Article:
“So Long, Gay Bowser”: A queer reading of Super Mario
Erica Lenti

To tell you the truth, I’m more concerned with the fact that for the past 30 years, Peach, a princess (or so we are told) is wearing the same outfit. It reflects heavily on her reign as... ahem… princess?! Where exactly are the queen and/or king? Where is her court?

For a kingdom with mostly animals and fantastic creatures, one must ponder the need for so many pipes laying around, especially when all of them are open, don’t lead anywhere, and with some being home for carnivorous plants. Perhaps the lack of sanitation is why Peach needs a plumber on-hand.

Even if we consider Bowser gender (or lack thereof), one must question their mental stability or the way Bowser taunts Peach, the assumed lover, with all manner of BDSM that peach may or may not approve and the not so frequent visit that they force on her. Every meeting needs to be accompanied by explosions and grand kidnapping plans, disregarding the kingdom financial crisis and the need for a monarch to handle all the day-to-day decisions.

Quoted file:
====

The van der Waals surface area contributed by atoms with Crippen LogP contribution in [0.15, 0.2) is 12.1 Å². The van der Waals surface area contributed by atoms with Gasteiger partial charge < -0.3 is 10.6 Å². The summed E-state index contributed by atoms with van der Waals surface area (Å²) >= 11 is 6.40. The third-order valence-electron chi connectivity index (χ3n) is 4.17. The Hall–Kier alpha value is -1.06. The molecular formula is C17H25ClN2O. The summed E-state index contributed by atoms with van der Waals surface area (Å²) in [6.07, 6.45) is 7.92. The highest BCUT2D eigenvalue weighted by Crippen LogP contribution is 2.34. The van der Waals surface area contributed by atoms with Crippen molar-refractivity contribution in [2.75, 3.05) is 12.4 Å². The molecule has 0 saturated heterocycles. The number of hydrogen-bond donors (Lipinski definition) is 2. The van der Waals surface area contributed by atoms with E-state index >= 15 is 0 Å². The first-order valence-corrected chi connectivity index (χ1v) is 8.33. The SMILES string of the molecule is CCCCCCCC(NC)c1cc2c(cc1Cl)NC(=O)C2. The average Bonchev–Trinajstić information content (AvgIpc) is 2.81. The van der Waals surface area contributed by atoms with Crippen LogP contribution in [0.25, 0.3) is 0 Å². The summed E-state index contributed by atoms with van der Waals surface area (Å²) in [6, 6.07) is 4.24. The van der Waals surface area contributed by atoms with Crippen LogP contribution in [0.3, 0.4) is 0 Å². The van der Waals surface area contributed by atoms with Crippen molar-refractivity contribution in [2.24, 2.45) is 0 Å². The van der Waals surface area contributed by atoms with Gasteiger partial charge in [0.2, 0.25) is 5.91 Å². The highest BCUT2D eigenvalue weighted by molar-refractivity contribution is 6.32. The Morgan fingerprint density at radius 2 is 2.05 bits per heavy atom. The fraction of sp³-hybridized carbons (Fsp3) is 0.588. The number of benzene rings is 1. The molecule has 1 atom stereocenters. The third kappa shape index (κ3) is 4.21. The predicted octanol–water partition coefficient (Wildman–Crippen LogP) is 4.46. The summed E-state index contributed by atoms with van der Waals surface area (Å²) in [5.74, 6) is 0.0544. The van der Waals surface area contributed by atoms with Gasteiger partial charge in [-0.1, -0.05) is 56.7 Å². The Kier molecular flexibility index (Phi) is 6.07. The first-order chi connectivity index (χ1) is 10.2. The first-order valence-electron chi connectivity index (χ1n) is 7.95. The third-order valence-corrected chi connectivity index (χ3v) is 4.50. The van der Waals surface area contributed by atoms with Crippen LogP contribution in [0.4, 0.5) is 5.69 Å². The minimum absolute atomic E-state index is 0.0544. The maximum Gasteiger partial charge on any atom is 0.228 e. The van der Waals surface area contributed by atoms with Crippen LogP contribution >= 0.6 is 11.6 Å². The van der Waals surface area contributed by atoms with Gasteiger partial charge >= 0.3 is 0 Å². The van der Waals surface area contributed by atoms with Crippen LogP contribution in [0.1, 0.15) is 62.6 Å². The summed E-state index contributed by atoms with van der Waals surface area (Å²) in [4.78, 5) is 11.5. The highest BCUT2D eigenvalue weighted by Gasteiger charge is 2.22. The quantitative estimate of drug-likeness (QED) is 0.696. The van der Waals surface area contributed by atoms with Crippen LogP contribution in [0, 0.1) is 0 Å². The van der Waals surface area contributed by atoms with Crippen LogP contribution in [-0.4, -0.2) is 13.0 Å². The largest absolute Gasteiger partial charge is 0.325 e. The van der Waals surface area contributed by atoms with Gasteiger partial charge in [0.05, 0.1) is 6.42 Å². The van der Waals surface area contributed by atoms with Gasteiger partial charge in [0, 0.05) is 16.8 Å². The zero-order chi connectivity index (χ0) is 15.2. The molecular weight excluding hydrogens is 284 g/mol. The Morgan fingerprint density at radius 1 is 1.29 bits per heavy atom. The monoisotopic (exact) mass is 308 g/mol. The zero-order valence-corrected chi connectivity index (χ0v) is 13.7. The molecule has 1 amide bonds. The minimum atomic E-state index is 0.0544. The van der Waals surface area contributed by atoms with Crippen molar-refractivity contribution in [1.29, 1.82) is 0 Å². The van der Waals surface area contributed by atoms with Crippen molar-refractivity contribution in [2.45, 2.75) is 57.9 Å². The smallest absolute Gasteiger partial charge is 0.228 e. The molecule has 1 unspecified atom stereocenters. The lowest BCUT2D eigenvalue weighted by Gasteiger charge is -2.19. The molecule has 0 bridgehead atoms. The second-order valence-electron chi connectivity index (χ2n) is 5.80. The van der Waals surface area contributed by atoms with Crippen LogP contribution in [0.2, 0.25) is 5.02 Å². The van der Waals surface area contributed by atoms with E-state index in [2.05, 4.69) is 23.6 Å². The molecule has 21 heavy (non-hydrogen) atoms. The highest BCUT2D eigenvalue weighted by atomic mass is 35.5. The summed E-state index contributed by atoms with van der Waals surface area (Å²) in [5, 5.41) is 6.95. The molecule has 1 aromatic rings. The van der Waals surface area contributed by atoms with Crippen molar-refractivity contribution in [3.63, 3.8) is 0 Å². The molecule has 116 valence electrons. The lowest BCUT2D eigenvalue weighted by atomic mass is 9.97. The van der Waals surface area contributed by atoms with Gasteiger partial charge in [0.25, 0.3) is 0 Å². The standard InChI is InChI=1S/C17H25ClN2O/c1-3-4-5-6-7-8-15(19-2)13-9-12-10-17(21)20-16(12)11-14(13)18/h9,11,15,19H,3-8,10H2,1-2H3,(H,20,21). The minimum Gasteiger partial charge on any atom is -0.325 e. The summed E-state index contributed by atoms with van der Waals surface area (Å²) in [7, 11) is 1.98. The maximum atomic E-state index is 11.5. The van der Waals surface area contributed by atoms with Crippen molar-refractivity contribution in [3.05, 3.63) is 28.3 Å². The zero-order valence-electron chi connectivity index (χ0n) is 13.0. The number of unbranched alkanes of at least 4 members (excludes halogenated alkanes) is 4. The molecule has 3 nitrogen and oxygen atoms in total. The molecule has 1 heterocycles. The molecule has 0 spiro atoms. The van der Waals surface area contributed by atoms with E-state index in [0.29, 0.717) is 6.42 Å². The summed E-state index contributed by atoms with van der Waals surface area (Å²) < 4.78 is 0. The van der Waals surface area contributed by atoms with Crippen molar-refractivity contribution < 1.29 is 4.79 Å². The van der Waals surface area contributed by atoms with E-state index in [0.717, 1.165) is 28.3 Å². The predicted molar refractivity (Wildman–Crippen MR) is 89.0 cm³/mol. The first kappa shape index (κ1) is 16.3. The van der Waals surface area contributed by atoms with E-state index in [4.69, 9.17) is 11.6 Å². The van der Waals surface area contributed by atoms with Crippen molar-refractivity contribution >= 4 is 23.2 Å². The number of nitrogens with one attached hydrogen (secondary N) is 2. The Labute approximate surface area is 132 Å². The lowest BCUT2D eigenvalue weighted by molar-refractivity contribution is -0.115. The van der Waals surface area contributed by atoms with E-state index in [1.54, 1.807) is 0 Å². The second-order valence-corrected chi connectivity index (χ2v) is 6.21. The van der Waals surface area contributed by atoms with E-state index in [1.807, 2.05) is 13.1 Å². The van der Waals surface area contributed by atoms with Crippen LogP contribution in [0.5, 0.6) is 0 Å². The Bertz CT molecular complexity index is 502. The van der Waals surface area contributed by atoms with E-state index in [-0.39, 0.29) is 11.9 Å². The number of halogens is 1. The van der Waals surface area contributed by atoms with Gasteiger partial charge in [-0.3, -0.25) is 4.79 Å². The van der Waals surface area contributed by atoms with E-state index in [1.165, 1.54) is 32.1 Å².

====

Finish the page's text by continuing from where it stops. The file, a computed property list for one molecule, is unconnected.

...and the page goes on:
As for Mario and Luigi, I would agree, if not for the lack of sexual tension between the two. They seem to just fill their days with rescuing Peach, instead of actually do some plumbing. Perhaps she is their only customer — which might explain all the pipes laying around — or they might be so inept in their job as to actually finance all those kidnappings. I smell some collusion between the brothers and Bowser.

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